Got Lucky Drawers?
“Any luck?” is usually the second question anglers field when they return from a fishing trip (“Where have you been?” perhaps being the first). There are Luck-E-Strike and Lucky Craft lure companies. Lucky 13 is a classic lure that can be found in my tackle box. And “luck” or “superstitions” were part of the 20 Questions series posed to Bassmaster tournament anglers.
Responses regarding superstitions seem to fall into three categories:
Jeff Kriet does not wear red boxer shorts. Greg Hackney will not fish with the notorious banana in the boat. Kyle Fox wears the same pants all 4 days of a tournament. And Boyd Duckett wears his red shoes.
Hank Parker, when asked if he had superstitions answered, “None at all.” Shaw Grigsby simply said, “Nope.” Alton Jones went so far as to respond, “I’m not superstitious. I love eating bananas before tournaments and tossing the peels around for fun.”
3) “No, but I always…”
Kevin VanDam is not superstitious but always has his wife’s cookies at tournaments. Dean Rojas carries a duck decoy on his boat where his batteries are but he’s “not superstitious or anything.” A charter boat in Hawaii washes each lure with soap and water between ono. “Just something we always do,” a shrugging crew member shared.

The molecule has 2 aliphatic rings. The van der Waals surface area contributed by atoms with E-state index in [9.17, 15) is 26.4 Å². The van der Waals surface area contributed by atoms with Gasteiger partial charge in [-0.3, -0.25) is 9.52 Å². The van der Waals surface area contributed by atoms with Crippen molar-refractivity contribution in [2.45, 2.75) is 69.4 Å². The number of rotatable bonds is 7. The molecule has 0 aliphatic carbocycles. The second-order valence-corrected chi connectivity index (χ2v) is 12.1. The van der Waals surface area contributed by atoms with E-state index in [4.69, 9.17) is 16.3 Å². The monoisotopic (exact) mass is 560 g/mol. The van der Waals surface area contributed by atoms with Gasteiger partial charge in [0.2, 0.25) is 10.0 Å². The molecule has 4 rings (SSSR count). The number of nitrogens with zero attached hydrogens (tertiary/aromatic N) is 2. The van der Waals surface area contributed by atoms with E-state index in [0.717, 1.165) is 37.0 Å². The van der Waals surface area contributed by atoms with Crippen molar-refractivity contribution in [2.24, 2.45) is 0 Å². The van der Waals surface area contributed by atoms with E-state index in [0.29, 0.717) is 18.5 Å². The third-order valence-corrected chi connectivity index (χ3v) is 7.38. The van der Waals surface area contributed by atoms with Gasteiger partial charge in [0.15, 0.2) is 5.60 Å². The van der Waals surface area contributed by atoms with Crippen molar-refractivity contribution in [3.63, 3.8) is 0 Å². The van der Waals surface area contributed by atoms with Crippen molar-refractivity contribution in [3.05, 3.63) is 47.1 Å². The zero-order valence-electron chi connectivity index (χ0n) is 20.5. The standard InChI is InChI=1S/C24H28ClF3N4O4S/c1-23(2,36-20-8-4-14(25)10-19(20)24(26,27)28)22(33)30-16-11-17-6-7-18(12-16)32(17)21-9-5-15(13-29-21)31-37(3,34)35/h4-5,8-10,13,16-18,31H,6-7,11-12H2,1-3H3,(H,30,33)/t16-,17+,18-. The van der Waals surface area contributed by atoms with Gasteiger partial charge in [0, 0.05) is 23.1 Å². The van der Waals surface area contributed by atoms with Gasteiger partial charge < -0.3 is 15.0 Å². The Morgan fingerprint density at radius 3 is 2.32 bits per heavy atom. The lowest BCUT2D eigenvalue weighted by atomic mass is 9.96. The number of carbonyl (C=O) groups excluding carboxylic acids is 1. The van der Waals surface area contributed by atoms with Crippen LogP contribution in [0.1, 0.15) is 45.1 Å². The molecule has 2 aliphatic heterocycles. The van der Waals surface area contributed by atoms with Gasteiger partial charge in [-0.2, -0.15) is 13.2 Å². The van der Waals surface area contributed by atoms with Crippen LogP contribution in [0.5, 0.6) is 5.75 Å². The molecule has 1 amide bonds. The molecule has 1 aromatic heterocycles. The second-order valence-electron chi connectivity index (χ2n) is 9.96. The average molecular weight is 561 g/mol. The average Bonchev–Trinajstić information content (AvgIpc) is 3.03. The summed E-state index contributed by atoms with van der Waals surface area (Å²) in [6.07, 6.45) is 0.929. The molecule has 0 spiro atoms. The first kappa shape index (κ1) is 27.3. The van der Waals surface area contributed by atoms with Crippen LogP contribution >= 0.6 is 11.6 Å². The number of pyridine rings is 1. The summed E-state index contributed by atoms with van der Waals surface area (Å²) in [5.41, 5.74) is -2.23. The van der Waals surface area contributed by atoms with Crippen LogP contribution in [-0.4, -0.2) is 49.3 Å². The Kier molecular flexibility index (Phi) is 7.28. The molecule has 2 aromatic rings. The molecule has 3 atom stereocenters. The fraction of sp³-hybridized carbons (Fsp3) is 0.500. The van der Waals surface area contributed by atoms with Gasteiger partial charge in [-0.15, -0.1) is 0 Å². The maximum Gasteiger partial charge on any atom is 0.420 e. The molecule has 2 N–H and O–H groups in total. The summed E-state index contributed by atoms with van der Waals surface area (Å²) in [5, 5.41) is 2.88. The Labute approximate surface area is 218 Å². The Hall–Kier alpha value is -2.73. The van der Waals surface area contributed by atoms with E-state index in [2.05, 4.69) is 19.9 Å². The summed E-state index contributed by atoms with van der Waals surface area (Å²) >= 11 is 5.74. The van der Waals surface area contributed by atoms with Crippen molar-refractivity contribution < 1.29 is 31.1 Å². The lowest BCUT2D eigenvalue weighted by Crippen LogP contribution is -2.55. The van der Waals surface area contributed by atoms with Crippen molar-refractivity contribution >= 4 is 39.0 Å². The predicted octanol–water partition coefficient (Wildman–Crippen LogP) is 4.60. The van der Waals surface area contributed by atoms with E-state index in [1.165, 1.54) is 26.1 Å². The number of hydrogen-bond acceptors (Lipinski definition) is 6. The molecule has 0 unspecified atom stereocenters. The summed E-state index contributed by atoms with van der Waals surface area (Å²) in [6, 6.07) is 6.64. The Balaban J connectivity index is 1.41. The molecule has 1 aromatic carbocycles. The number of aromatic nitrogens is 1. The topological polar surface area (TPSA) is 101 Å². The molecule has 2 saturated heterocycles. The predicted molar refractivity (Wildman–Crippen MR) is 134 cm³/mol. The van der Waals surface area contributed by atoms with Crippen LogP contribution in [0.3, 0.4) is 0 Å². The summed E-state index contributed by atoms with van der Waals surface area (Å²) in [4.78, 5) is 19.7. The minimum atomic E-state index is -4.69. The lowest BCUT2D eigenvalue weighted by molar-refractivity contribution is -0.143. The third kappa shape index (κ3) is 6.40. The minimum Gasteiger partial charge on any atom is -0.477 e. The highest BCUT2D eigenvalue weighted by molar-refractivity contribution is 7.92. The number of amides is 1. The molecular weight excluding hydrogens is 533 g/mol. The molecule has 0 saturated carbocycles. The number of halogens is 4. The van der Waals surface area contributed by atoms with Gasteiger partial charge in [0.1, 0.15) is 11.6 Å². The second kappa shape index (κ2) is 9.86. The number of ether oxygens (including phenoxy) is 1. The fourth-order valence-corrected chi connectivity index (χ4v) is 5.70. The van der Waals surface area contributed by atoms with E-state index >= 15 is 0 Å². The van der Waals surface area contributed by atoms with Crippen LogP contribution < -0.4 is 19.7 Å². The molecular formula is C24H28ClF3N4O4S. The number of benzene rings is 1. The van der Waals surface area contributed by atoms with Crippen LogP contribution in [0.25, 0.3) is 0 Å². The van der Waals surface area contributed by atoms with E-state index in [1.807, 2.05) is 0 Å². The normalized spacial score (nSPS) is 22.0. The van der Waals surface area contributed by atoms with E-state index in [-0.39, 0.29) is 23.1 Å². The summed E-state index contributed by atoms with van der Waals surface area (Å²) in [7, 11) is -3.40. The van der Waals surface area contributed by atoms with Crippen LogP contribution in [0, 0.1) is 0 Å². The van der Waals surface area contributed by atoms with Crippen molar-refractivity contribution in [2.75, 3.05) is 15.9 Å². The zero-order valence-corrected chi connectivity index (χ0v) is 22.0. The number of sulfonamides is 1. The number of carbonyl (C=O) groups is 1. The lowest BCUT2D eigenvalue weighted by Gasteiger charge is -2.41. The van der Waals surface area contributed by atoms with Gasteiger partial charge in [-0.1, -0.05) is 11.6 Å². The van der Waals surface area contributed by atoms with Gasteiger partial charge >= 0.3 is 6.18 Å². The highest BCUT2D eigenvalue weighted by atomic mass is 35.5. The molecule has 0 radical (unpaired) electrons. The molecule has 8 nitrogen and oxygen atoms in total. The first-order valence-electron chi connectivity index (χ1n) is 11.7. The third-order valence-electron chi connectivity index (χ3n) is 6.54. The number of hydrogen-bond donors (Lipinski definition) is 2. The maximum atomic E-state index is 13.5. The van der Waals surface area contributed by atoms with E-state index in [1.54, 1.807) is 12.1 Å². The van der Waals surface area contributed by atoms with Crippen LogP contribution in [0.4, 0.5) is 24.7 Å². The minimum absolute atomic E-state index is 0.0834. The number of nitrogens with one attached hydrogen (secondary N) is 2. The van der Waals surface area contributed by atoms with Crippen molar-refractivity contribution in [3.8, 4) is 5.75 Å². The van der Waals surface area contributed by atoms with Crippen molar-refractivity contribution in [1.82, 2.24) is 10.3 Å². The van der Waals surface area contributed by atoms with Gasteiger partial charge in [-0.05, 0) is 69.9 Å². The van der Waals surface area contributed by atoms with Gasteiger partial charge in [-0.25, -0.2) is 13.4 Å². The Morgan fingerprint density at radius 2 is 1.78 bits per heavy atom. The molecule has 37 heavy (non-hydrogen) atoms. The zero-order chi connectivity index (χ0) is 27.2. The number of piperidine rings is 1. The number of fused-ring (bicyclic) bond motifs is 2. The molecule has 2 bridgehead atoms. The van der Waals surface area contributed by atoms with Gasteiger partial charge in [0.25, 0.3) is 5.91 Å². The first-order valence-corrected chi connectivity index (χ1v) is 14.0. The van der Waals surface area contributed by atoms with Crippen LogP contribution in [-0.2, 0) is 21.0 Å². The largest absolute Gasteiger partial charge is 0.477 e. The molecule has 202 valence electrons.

I probably fall into the latter category. Though grounded with a background in fisheries courses, I certainly have noticed some tendencies when fishing. If several poles are in use by a fishing party, the biggest fish will be caught on the lightest tackle. A good way to lose a fish is to “choose” the minnow; only take “volunteers.” And, if you are fishing with me, never, never say, “just one more.”
Some things are just not worth the risk.
You Might Also Like
Andy is an outdoor writer (http://www.justkeepreeling.com/) and stressed-out Dad has contributed over 380 blogs to takemefishing.org since 2011. Born in Florida, but raised on banks of Oklahoma farm ponds, he now chases pike, smallmouth bass, and steelhead in Pennsylvania. After earning a B.S. in Zoology from OSU, he worked in fish hatcheries and as a fisheries research technician at OSU, Iowa State, and Michigan State.